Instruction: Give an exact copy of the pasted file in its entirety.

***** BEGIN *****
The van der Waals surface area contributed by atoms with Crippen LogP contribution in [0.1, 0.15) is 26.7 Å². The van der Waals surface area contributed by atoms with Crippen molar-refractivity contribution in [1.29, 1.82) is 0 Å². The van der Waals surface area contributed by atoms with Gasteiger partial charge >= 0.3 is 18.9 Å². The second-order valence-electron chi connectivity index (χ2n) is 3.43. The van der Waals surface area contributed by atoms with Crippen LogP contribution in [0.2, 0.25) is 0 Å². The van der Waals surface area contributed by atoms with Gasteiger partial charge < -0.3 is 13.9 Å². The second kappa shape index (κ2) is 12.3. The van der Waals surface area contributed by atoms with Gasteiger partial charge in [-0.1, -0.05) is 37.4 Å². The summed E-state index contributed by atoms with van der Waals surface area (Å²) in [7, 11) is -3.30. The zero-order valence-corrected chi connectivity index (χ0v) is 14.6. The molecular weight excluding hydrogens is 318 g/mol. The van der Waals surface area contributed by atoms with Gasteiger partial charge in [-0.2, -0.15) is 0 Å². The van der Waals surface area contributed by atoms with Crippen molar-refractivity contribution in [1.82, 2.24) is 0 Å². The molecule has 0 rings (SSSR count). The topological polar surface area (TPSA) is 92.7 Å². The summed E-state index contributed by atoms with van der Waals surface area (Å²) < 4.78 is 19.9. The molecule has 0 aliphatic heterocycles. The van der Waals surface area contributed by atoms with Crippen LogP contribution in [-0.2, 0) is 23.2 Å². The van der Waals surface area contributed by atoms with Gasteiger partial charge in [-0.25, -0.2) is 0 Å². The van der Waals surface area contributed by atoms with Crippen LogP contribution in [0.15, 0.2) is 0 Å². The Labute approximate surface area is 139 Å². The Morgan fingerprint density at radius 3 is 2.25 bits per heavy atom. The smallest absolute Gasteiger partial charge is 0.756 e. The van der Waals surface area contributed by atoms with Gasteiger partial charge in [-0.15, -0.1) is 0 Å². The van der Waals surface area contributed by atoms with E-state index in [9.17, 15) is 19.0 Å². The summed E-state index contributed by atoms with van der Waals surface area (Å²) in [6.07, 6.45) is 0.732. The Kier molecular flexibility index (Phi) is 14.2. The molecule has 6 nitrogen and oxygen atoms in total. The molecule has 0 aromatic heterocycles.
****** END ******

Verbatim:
The van der Waals surface area contributed by atoms with Crippen LogP contribution in [0.1, 0.15) is 26.7 Å². The van der Waals surface area contributed by atoms with Crippen molar-refractivity contribution in [1.29, 1.82) is 0 Å². The van der Waals surface area contributed by atoms with Gasteiger partial charge >= 0.3 is 18.9 Å². The second-order valence-electron chi connectivity index (χ2n) is 3.43. The van der Waals surface area contributed by atoms with Crippen LogP contribution in [0.2, 0.25) is 0 Å². The van der Waals surface area contributed by atoms with Gasteiger partial charge < -0.3 is 13.9 Å². The second kappa shape index (κ2) is 12.3. The van der Waals surface area contributed by atoms with Gasteiger partial charge in [-0.1, -0.05) is 37.4 Å². The summed E-state index contributed by atoms with van der Waals surface area (Å²) in [7, 11) is -3.30. The zero-order valence-corrected chi connectivity index (χ0v) is 14.6. The molecular weight excluding hydrogens is 318 g/mol. The van der Waals surface area contributed by atoms with Gasteiger partial charge in [-0.2, -0.15) is 0 Å². The van der Waals surface area contributed by atoms with Crippen molar-refractivity contribution in [1.82, 2.24) is 0 Å². The molecule has 0 rings (SSSR count). The topological polar surface area (TPSA) is 92.7 Å². The summed E-state index contributed by atoms with van der Waals surface area (Å²) < 4.78 is 19.9. The molecule has 0 aliphatic heterocycles. The van der Waals surface area contributed by atoms with Crippen LogP contribution in [-0.2, 0) is 23.2 Å². The van der Waals surface area contributed by atoms with Gasteiger partial charge in [-0.25, -0.2) is 0 Å². The van der Waals surface area contributed by atoms with Crippen LogP contribution in [0.15, 0.2) is 0 Å². The Labute approximate surface area is 139 Å². The Morgan fingerprint density at radius 3 is 2.25 bits per heavy atom. The smallest absolute Gasteiger partial charge is 0.756 e. The van der Waals surface area contributed by atoms with Gasteiger partial charge in [-0.15, -0.1) is 0 Å². The van der Waals surface area contributed by atoms with E-state index in [9.17, 15) is 19.0 Å². The summed E-state index contributed by atoms with van der Waals surface area (Å²) in [6.07, 6.45) is 0.732. The Kier molecular flexibility index (Phi) is 14.2. The molecule has 6 nitrogen and oxygen atoms in total. The molecule has 0 aromatic heterocycles.